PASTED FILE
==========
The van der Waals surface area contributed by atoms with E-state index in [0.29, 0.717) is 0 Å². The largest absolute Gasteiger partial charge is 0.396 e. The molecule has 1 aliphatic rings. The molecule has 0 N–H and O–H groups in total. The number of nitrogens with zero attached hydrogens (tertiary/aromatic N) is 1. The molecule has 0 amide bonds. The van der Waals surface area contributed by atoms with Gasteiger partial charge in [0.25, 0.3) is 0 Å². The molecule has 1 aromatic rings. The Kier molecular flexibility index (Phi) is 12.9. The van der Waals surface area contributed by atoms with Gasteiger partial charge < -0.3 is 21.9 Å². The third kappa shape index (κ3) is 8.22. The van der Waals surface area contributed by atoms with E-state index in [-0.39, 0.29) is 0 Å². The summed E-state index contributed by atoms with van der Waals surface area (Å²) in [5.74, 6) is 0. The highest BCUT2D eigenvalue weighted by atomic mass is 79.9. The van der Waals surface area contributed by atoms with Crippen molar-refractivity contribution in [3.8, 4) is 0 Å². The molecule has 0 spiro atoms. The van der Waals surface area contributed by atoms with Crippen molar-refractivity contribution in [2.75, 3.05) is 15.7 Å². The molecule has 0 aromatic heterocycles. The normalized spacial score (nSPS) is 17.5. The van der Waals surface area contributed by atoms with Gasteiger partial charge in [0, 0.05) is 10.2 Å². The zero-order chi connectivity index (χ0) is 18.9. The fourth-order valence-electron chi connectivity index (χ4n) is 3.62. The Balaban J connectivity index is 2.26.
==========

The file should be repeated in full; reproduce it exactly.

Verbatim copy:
The van der Waals surface area contributed by atoms with E-state index in [0.29, 0.717) is 0 Å². The largest absolute Gasteiger partial charge is 0.396 e. The molecule has 1 aliphatic rings. The molecule has 0 N–H and O–H groups in total. The number of nitrogens with zero attached hydrogens (tertiary/aromatic N) is 1. The molecule has 0 amide bonds. The van der Waals surface area contributed by atoms with Gasteiger partial charge in [0.25, 0.3) is 0 Å². The molecule has 1 aromatic rings. The Kier molecular flexibility index (Phi) is 12.9. The van der Waals surface area contributed by atoms with Gasteiger partial charge < -0.3 is 21.9 Å². The third kappa shape index (κ3) is 8.22. The van der Waals surface area contributed by atoms with E-state index in [-0.39, 0.29) is 0 Å². The summed E-state index contributed by atoms with van der Waals surface area (Å²) in [5.74, 6) is 0. The highest BCUT2D eigenvalue weighted by atomic mass is 79.9. The van der Waals surface area contributed by atoms with Crippen molar-refractivity contribution in [3.8, 4) is 0 Å². The molecule has 0 spiro atoms. The van der Waals surface area contributed by atoms with Crippen molar-refractivity contribution in [2.75, 3.05) is 15.7 Å². The molecule has 0 aromatic heterocycles. The normalized spacial score (nSPS) is 17.5. The van der Waals surface area contributed by atoms with Gasteiger partial charge in [0, 0.05) is 10.2 Å². The zero-order chi connectivity index (χ0) is 18.9. The fourth-order valence-electron chi connectivity index (χ4n) is 3.62. The Balaban J connectivity index is 2.26.